Built in memory of the murdered black teenager who harboured ambitions to become an architect, the Stephen Lawrence Centre is an architectural statement par excellence.
Fashionably angular, with huge windows designed by the artist Chris Ofili, the centre’s jagged geometry is not obviously inviting but it cuts a dash in this deprived corner of south-east London.
The trouble is that buildings have a way of being blamed when something else is going wrong. The Stephen Lawrence Centre is no exception.
As BD has uncovered this week, the organisation that runs it is in a mess. How else do you explain — nine months after the building officially opened in a blaze of publicity — the smashed windows that are still boarded up, and its underused facilities?
And how do you explain designer chairs half-assembled in empty classrooms, or institutional railings that look like they should be guarding a Victorian workhouse, not a centre for young adult learning?
You can ponder whether it is on the right site — marooned the wrong side of the tracks — and whether glass is really the right choice of material for a building that will be resented by those who do not agree that young people who have been disadvantaged and marginalised should be given a second chance.
Yet even with the drawback of a difficult site, David Adjaye was the logical choice. He is one of the best known architects of his generation and he is black. From the trust’s point of view, his involvement would send out a powerful message to young south London teenagers that architecture is not an unattainable profession. At least, that was the general idea.
Of course, there have been wrangles with insurers, and other problems that have given the building a very bumpy start. But this doesn’t mean the centre can’t be a success once it has replaced its railings and broken windows, so it no longer feels like a fortress that does not welcome visitors.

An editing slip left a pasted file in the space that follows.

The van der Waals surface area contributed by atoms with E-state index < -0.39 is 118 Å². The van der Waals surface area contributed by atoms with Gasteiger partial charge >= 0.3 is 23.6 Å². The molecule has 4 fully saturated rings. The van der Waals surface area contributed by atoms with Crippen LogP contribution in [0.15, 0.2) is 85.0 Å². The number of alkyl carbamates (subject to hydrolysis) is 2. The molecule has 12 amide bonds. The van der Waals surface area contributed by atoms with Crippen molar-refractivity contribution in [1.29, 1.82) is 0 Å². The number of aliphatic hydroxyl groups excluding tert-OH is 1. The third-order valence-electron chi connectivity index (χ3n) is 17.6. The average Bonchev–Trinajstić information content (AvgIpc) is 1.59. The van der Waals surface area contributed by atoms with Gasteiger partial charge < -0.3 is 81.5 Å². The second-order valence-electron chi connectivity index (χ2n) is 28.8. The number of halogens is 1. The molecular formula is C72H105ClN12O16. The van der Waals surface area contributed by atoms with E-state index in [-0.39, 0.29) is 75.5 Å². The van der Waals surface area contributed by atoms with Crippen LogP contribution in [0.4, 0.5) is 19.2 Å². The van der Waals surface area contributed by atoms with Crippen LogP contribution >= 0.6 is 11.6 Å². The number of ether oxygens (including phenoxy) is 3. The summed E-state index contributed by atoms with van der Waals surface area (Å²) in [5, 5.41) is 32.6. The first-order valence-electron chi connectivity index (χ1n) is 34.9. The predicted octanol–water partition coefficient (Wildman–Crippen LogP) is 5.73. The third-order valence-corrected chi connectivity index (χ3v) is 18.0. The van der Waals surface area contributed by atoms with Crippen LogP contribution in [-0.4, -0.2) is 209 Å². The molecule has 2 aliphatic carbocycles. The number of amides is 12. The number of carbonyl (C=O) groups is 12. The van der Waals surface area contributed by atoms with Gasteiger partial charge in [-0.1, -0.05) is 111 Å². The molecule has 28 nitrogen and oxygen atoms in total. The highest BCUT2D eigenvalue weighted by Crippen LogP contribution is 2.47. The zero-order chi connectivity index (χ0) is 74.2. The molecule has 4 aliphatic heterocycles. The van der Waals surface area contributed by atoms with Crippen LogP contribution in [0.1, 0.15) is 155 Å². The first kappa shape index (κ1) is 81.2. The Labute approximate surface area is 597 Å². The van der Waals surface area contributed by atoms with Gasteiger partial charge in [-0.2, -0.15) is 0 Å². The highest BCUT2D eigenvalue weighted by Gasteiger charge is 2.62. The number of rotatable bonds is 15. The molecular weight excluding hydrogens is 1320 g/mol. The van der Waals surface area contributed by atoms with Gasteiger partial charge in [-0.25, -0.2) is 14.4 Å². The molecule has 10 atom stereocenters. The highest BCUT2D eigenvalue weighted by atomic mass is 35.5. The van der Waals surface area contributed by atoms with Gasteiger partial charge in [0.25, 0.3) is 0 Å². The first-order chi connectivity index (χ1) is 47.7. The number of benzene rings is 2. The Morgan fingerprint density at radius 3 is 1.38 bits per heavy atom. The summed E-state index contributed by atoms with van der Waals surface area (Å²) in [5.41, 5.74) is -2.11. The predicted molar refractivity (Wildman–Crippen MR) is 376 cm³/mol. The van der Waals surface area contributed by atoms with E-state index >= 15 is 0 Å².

The trouble is that buildings have a way of being blamed when something else is going wrong
But if Adajye really was the best choice for this important and symbolic building, he needs to stay involved and help sort out the mess.
Clearly, given the lack of leadership at the top of the trust, this is not easy, but it’s important that anyone aspiring to be an architect understands that the job is not done until the building is truly working.
Benoy, whose most recent contribution to architecture is the mega Westfield shopping mall in west London is, according to Peter Mandelson, “a perfect illustration” of British expertise in the creative industries.
But while such a thumping endorsement is very useful in a week when Alsop, Foster, Grimshaw and Aedas have swept the boards in Toronto to design its new subway stations, it looks like Mandy has not been doing his homework.
What he surely means is that Benoy is good for British business, particularly in the Gulf, which is shoring up a number of our banks and where Benoy accompanied the minister on a trip this week.
But as Mandelson should know, this is a very different thing to being good for British architecture.
07 November 2008
14 October 2008
13 October 2008
19 September 2008
15 February 2008
8 February 2008
12 September 2007